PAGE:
Marine technology makes Greater Bay Area greener, safer

By WILLIAM XU in Hong Kong | China Daily | Updated: 2022-12-21 07:03
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Divers transplant corals onto the 3D-printed reef tiles produced by Archireef, a Hong Kong startup. [Photo provided to China Daily]

Tech 'windows'

With mainland companies tapping Hong Kong's scientific research resources to develop their marine technology products, the city's marine scientists view cities in the Greater Bay Area as "windows "for technology commercialization.

In 2016, a research team from HKUST developed a butenolide antifouling coating for vessels and fishing nets that resulted in reduced toxicity to the marine environment. The university listed the product as a key technology transfer project.

Three years later, two companies in Hong Kong and Shenzhen, both funded by HKUST, won the exclusive right to this technology. They were chosen because they were considered the best candidates to use the GBA's industrial chain to propel the antifouling coating's commercialization.

Traditionally, this coating is applied to vessels to prevent marine organisms and microbes from clinging to their hulls at sea.

Ma Ye, CEO of Ocean Science (Hong Kong), one of the companies that obtained HKUST's license, said toxic materials are traditionally added to the antifouling coating to kill organisms and microbes attached to the hull. She added that these toxins are released into the ocean, polluting the water and marine life.

However, without an antifouling coating, marine organisms easily attach themselves to the hull of a vessel, slowing its speed by up to 30 percent and increasing its fuel consumption by a maximum of 40 percent, which in turn impact the cost of marine transportation, Ma said.

The team from HKUST uses biological methods and compounds extracted from deep-sea microbes to prevent organisms from attaching themselves to ships' hulls or other objects in the water. The scientific discoveries behind this technology won the university a second prize at the 2016 National Natural Science Awards.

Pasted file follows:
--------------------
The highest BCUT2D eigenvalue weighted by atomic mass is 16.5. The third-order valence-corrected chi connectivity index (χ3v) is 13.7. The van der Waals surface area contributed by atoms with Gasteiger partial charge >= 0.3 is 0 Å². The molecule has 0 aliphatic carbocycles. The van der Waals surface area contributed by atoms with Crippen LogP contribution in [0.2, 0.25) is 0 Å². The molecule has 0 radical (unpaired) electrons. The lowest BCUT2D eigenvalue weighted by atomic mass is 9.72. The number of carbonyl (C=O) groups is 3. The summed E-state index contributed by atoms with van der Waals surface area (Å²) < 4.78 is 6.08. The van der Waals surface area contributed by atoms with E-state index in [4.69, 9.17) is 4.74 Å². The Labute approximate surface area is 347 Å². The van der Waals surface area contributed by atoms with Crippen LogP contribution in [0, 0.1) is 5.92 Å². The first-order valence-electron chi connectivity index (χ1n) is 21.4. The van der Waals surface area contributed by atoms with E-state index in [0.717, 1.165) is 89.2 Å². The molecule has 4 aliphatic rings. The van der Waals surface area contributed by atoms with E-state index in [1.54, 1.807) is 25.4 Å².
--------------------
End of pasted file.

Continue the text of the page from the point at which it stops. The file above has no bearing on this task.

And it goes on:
Ma and her colleagues also refined the technology and applied it to fishing nets. She said traditional antifouling coatings are usually developed for hard materials such as steel, aluminum alloy and glass fiber that are commonly used to build ship's hulls, but marine life also attaches itself to items such as fishing nets.

When organisms grow on top of a fishing net, they reduce the exchange of water and oxygen and harm the catch, Ma said. But as antifouling coatings are generally toxic, they are inappropriate for use on such nets, as the coating will harm fish and other creatures in the net, she added.

For fish to survive longer in the nets, they are often fed antibiotics, which may harm the health and quality of the fish, as well as those consuming them, Ma said.

Developing coatings for items such as fishing nets is a new challenge for Ma and her team. The aim is to strengthen the coating's flexibility and adhesion so that it does not easily flake off the net, Ma said. Ocean Science has research and development bases in Zhuhai and Shenzhen, Guangdong. Ma said the GBA's mature industrial chain makes it easier to produce coatings and conduct experiments.

"The environmentally friendly antifouling coating has broad market prospects, as more people in China realize the importance of protecting the marine environment," Ma added.

Currently, 1 kg of the antifouling coating produced by Ma's company costs thousands of yuan, far more expensive than a traditional coating that costs several hundred yuan per kg.

The initial cost of the coating was more than 10,000 yuan ($1,436) per kilogram, significantly inhibiting its application in the market. Ma's next step is to further reduce the cost by improving the manufacturing process.

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